"They whose knowledge comes by birth are of all men the first in understanding; they to whom it comes by study are next; men of poor intellectual capacity, who yet study, may be added as a yet inferior class; and lowest of all are they who are poor in intellect and never learn."
"Nine things there are of which the superior man should be mindful:—to be clear in vision, quick in hearing, genial in expression, respectful in demeanor, true in word, serious in duty, inquiring in doubt, firmly self-controlled in anger, just and fair when the way to success opens out before him."
"Some have spoken of 'looking upon goodness as upon something beyond their reach,' and of 'looking upon evil as like plunging one's hands into scalding liquid';—I have seen the men, I have heard the sayings.
"Some, again, have talked of 'living in seclusion to work out their designs,' and of 'exercising themselves in righteous living in order to render their principles the more effective';—I have heard the sayings, I have not seen the men."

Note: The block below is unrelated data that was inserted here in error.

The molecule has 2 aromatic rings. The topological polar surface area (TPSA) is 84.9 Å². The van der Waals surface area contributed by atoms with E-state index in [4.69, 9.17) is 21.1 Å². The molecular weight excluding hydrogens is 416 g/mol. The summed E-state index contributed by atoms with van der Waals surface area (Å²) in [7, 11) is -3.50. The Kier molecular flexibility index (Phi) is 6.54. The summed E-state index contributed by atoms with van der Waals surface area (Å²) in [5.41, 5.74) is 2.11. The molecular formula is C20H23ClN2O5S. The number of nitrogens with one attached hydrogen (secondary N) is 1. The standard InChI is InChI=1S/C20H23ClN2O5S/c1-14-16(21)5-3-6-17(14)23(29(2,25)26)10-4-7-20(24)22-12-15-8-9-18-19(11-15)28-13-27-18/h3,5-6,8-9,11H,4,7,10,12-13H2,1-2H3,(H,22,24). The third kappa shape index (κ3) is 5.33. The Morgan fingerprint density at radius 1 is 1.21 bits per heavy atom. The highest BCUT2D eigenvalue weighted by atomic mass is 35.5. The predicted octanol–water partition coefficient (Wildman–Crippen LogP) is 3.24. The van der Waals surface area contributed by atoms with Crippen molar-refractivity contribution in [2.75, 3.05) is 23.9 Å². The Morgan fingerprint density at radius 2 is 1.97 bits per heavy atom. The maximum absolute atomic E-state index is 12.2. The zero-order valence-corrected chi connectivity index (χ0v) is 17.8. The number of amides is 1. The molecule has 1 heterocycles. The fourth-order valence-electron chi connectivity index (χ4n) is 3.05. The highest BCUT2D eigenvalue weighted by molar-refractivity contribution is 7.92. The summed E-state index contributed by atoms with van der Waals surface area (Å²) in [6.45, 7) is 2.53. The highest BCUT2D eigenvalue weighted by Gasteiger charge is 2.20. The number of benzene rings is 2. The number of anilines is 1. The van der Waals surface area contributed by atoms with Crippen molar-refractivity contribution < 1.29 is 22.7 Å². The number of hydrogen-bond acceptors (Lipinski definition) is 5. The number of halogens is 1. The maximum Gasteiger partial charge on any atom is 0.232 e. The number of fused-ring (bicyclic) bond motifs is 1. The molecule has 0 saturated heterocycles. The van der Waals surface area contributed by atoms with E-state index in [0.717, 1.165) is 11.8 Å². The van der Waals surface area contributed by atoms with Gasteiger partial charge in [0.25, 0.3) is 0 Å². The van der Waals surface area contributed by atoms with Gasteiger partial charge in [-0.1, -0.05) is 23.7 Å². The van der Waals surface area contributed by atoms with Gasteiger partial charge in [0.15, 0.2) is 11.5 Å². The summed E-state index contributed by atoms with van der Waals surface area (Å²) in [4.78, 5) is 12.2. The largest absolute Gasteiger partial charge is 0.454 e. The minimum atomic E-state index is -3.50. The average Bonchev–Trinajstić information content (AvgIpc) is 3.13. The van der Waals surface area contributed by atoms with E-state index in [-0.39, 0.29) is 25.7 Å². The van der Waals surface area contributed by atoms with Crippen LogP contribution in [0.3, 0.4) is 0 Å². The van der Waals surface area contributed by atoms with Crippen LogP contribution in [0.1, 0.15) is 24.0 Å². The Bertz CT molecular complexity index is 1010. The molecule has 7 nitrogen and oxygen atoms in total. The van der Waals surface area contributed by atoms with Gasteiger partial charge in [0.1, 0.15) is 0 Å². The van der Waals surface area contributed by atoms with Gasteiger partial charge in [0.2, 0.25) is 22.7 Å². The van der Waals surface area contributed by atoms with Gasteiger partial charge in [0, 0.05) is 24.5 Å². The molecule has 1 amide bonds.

"Duke King of Ts'i had his thousand teams of four, yet on the day of his death the people had nothing to say of his goodness. Peh-I and Shuh-Ts'i starved at the foot of Shau-yang, and the people make mention of them to this day.
'E'en if not wealth thine object be,
'Tis all the same, thou'rt changed to me.'
"Is not this apropos in such cases?"
Tsz-k'in asked of Pih-yu, "Have you heard anything else peculiar from your father?"
"Not yet," said he. "Once, though, he was standing alone when I was hurrying past him over the vestibule, and he said, 'Are you studying the Odes?' 'Not yet,' I replied. 'If you do not learn the Odes,' said he, 'you will not have the wherewithal for conversing,' I turned away and studied the Odes. Another day, when he was again standing alone and I was hurrying past across the vestibule, he said to me, 'Are you learning the Rules of Propriety?' 'Not yet,' I replied. 'If you have not studied the Rules, you have nothing to stand upon,' said he. I turned away and studied the Rules.—These two things I have heard from him."
Tsz-k'in turned away, and in great glee exclaimed, "I asked one thing, and have got three. I have learnt something about the Odes, and about the Rules, and moreover I have learnt how the superior man will turn away his own son."
The wife of the ruler of a State is called by her husband "My helpmeet." She speaks of herself as "Your little handmaiden." The people of that State call her "The prince's helpmeet," but addressing persons of another State they speak of her as "Our little princess." When persons of another State name her they say also "Your prince's helpmeet."